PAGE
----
• Medication. Birth control pills are one of the most prescribed medications to level a woman’s hormones. They contain controlled amounts of estrogen and progesterone, which, once in the bloodstream, stop the ovaries from producing hormones. If diabetes is determined to be the cause of your diagnosis, there are medications that treat type 2 diabetes and PCOS at the same time. If you are trying to conceive and have PCOS, research and ask if fertility drugs are an option for you.
  • Hair growth. Whether you want to stop hair growth or encourage it, treatments are available.
  • Surgery. When fertility treatment options for those with PCOS have been exhausted, surgery may help increase your chances. An ovarian drilling procedure—tiny holes made in the ovary with a heated needle or laser—can help you return to regular ovulation cycles, helping your odds of conceiving.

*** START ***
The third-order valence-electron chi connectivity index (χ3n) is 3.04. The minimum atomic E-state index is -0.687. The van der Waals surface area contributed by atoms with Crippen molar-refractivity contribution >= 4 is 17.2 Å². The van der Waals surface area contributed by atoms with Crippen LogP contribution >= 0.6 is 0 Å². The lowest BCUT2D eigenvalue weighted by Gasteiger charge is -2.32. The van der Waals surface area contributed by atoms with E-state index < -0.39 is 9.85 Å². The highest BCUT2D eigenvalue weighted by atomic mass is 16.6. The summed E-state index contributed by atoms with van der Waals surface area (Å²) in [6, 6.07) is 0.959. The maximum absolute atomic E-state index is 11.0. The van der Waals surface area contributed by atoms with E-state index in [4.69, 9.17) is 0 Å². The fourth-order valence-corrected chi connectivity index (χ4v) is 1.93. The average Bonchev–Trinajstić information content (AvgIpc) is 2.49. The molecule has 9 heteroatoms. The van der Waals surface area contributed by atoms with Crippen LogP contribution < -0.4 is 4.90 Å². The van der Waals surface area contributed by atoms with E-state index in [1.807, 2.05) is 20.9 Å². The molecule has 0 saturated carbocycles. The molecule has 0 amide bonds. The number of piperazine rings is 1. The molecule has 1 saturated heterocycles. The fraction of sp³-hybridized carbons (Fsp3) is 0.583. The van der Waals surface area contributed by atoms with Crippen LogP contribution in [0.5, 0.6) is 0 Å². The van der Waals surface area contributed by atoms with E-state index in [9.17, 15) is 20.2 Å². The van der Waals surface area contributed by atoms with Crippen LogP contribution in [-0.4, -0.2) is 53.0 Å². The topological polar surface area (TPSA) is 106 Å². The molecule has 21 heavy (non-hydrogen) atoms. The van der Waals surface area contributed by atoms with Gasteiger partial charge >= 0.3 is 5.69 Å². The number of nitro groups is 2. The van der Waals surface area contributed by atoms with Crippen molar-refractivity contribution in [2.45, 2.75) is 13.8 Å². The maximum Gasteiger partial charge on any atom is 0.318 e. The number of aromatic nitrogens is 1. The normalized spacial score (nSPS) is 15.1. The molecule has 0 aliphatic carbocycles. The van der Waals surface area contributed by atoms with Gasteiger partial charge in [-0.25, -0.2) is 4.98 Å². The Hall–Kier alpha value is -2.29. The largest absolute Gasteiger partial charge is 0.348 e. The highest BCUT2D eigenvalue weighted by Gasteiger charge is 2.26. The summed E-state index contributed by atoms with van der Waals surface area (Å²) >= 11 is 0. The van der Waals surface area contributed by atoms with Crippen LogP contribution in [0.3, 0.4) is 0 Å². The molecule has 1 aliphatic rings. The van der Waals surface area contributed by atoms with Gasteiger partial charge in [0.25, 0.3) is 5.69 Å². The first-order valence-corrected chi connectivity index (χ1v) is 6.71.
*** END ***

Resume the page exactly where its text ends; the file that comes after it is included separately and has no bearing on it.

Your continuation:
PCOS has no cure, yet you can partner with your doctor to make a plan that works best for you. Leaving PCOS untreated can lead to other health challenges, such as anxiety, depression, sleep apnea, heart disease and endometrial cancer (cancer of the uterine lining). Women who do not seek treatment at the onset may have problems becoming pregnant later. Remember, regular checkups with your healthcare provider are the best way to stay one step ahead when it comes to your overall health.

Sources: Franciscan Health, Office on Women’s Health, Johns Hopkins, Centers for Disease Control and Medline